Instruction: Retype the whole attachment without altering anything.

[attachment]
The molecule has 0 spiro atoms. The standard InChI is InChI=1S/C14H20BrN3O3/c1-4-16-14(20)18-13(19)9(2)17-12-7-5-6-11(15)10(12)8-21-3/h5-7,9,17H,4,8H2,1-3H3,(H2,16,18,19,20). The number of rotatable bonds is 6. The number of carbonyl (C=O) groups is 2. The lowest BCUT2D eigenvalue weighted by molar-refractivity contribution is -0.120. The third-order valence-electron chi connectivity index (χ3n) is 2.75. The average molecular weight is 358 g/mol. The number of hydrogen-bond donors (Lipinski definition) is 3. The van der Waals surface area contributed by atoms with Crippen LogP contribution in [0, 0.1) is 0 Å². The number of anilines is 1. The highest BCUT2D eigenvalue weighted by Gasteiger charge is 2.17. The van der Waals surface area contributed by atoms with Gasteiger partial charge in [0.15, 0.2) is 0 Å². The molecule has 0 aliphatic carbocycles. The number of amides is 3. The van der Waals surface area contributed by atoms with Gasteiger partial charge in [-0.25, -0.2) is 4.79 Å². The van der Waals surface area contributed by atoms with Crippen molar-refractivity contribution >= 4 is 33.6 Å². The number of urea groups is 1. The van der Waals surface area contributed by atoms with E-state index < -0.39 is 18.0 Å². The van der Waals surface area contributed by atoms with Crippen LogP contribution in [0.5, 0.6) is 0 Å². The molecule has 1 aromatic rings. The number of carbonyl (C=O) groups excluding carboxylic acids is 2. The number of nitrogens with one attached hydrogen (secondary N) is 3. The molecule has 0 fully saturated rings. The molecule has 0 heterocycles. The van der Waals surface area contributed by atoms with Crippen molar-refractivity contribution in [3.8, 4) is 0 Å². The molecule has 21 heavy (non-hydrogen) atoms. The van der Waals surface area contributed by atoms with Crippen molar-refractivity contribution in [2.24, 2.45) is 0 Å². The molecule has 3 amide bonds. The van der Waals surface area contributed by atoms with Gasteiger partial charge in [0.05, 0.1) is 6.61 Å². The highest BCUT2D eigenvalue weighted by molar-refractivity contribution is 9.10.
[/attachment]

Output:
The molecule has 0 spiro atoms. The standard InChI is InChI=1S/C14H20BrN3O3/c1-4-16-14(20)18-13(19)9(2)17-12-7-5-6-11(15)10(12)8-21-3/h5-7,9,17H,4,8H2,1-3H3,(H2,16,18,19,20). The number of rotatable bonds is 6. The number of carbonyl (C=O) groups is 2. The lowest BCUT2D eigenvalue weighted by molar-refractivity contribution is -0.120. The third-order valence-electron chi connectivity index (χ3n) is 2.75. The average molecular weight is 358 g/mol. The number of hydrogen-bond donors (Lipinski definition) is 3. The van der Waals surface area contributed by atoms with Crippen LogP contribution in [0, 0.1) is 0 Å². The number of anilines is 1. The highest BCUT2D eigenvalue weighted by Gasteiger charge is 2.17. The van der Waals surface area contributed by atoms with Gasteiger partial charge in [0.15, 0.2) is 0 Å². The molecule has 0 aliphatic carbocycles. The number of amides is 3. The van der Waals surface area contributed by atoms with Gasteiger partial charge in [-0.25, -0.2) is 4.79 Å². The van der Waals surface area contributed by atoms with Crippen molar-refractivity contribution >= 4 is 33.6 Å². The number of urea groups is 1. The van der Waals surface area contributed by atoms with E-state index < -0.39 is 18.0 Å². The van der Waals surface area contributed by atoms with Crippen LogP contribution in [0.5, 0.6) is 0 Å². The molecule has 1 aromatic rings. The number of carbonyl (C=O) groups excluding carboxylic acids is 2. The number of nitrogens with one attached hydrogen (secondary N) is 3. The molecule has 0 fully saturated rings. The molecule has 0 heterocycles. The van der Waals surface area contributed by atoms with Crippen molar-refractivity contribution in [3.8, 4) is 0 Å². The molecule has 21 heavy (non-hydrogen) atoms. The van der Waals surface area contributed by atoms with Crippen molar-refractivity contribution in [2.24, 2.45) is 0 Å². The molecule has 3 amide bonds. The van der Waals surface area contributed by atoms with Gasteiger partial charge in [0.05, 0.1) is 6.61 Å². The highest BCUT2D eigenvalue weighted by molar-refractivity contribution is 9.10.